In the pre-Revolutionary period the Mayor of the City, in his judicial capacity as presiding magistrate of the Mayor's Court, performed a number of duties outside of those incumbent on the Corporation as a whole. By virtue of an Act of Assembly dated February 14, 1729-30 the Mayor was to be informed by the Collector of Duties of all vessels carrying passengers and to examine the master of the vessel under oath concerning the character and circumstances of each before granting a permit for passengers to land. Moreover all sales or assignments of servants within the City were to be made before the Mayor or in his absence before the Recorder. Because of the fear that the Province would be saturated with German Colonists, an order of the Provincial Council of September 14, 1727 made it mandatory that German passengers be registered and administered an oath of allegiance. These oaths too were often administered at "the Worshipful, the Mayor's house." The City Archives holds a volume of Apprentice and Redemptioner Indentures for the years 1771-1773 which includes information on the name of the redemptioner, the master's name, residence and occupation, the term of the indenture and, often, the name of the ship captain, the port sailed from, and the amount paid by the master for passage. A similar volume for other years is held by the Historical Society of Pennsylvania. Ships' registers for the years 1727 to 1776 and registers of German passengers, and ships' lists are held by the Pennsylvania Historical and Museum Commission for the years 1727 to 1775 and 1785 to 1807. The lists of German Passengers have received a most authoritative publication in Strassburger and Hinke Pennsylvania German Pioneers. Although the Mayor's Court ceased its Provincial naturalization function with the demise of the 1701 City Charter, the Mayor's Court as re-established by the 1789 Charter, was engaged in the naturalization of United States citizens as were the County Common Pleas, District and Quarter Sessions Courts. All the existing naturalization papers of these Courts are now in the custody of the City Archives. Federal naturalizations and passenger ship lists are also held at the local Federal Records Center of the National Archives.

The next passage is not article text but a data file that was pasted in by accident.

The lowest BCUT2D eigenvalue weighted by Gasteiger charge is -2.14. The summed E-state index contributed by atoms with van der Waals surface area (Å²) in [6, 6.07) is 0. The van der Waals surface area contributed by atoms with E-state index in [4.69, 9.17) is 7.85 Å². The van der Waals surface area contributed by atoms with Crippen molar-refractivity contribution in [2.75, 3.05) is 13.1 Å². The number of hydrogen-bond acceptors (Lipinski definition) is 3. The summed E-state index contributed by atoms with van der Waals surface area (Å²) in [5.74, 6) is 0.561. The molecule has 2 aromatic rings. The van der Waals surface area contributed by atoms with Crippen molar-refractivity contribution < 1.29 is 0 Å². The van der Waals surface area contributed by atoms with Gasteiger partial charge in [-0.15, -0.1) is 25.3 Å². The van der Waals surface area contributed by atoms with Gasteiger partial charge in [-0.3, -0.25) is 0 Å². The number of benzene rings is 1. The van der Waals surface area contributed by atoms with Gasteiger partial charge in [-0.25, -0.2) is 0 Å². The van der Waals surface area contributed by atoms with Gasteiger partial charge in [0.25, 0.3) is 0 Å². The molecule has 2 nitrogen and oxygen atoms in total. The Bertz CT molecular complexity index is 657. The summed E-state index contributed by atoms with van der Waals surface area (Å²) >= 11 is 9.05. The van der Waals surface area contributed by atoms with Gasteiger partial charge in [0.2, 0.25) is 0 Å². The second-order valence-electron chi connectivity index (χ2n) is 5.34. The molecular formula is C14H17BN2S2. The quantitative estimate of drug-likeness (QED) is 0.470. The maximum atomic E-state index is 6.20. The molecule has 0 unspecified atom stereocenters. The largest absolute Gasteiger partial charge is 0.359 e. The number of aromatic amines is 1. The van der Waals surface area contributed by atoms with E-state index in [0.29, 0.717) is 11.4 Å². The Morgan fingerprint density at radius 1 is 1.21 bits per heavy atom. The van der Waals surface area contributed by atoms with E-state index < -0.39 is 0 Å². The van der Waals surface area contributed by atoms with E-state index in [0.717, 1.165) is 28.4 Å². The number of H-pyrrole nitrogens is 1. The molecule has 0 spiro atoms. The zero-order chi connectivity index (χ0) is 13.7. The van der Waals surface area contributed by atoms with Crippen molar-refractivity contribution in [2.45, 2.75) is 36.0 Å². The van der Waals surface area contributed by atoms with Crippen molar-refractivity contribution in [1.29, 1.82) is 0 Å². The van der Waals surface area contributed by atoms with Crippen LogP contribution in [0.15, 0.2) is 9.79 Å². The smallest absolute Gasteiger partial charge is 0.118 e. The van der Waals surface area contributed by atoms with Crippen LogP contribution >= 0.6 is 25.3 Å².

Between the enactment of the City Charter of 1789 and the Philadelphia Home Rule Charter of 1951 control of the City's wharves and public landing places passed successively to the Corporation, to the City Commissioners, a Commissioner of City Property directly responsible to Councils' Committee on City Property, and the following departments after the consolidation: Wharves and Landings, Markets, Wharves and Landings; Markets and City Property; Public Works; Public Safety and Wharves Docks and Ferries. The City Archives holds two volumes of minutes of the Committee of City Property for the years 1836 to 1838 and one volume of the Committee's agreements for the years 1836 to 1855 which contains information on the repair and maintenance of wharves including some drawings. The appendices to the Journals of Council 1835-1854 include the reports of the Committee and also returns of receipts for the rental of City property including wharves from the City Commissioners. Reports of the post-Consolidation departments appear in the Mayor's Annual Message and Reports of Departments.:t Prior to 1907 these principally list the receipts from rentals, although some annual reports of the Bureau of Surveys also contain information on dredging at the City piers. Accounts for the wharves containing journal listings of date, amounts paid and materials and services purchased appear in one volume of City Treasurer's Expenditures. Among the records of the Department of Wharves, Docks and Ferries, which was established in 1907, are a 1929 volume which lists the unimproved properties on the Delaware River between Allegheny Avenue and Poquessing Creek with the names of owners, types of business, lot locations, improved and unimproved river frontage, methods of transportation used and maps, a volume dated 1930 showing the dimensions, facilities of piers, bulkhead and street lines of North and South Piers of the Delaware River and 149 volumes of scrap books which form a documentary history of the Port and political activity in the City from 1913 to 1953. The scrap books contains information on vessel arrivals and clearances, maritime activities in the United States and foreign nations, trade figures and background, labor relations, Port advertising, maritime disasters, Port expansion, transportation, personalities and Port activity in World Wars I and II. In the Department's annual reports 1907 to 1938 may be found statements of city owned river front property and ferries showing leases in force and revenues therefrom, licenses granted by the Department, annual statements of appropriations and expenditures, contracts in force. Also listed are vessel arrivals from foreign parts, memorandum of steamship lines entering the Port of Philadelphia and places where they dock, coastwise arrivals, costs of maintenance and repairs, information on inspection of warehouses, as well as inspection and patrol of the waterfront, operation of the ice boats, dredging operations and salaries of departmental personnel. The earlier history of the City's Ice Boats may be traced in the records of the Trustees of the Ice Boats and Bureau of Ice Boats, which contains ice boat Log Books 1869 to 1884, and financial records including a cash Journal and Ledger, Receipt Notices 1837-1846, Warrant Stubs 1854-1865 and Towage Account Book 1842-1855. The Log Books are especially useful for the information they contain regarding weather conditions at the Port. Annual reports of the Trustees of the Ice Boats are found in the Journal of Councils for ' the years 1837 to 1854 and post-consolidation annual reports 1856 to 1908 for the Trustees and Bureau of Ice Boats are found in the Mayor's Annual Message and Reports of Departments. The City Archives' photograph collection has photographs from the Departments of Public Works and Wharves, Docks and Ferries which include shots of wharves, diagrams and cross sections of wharves, ice boats, the river-front area and vessels.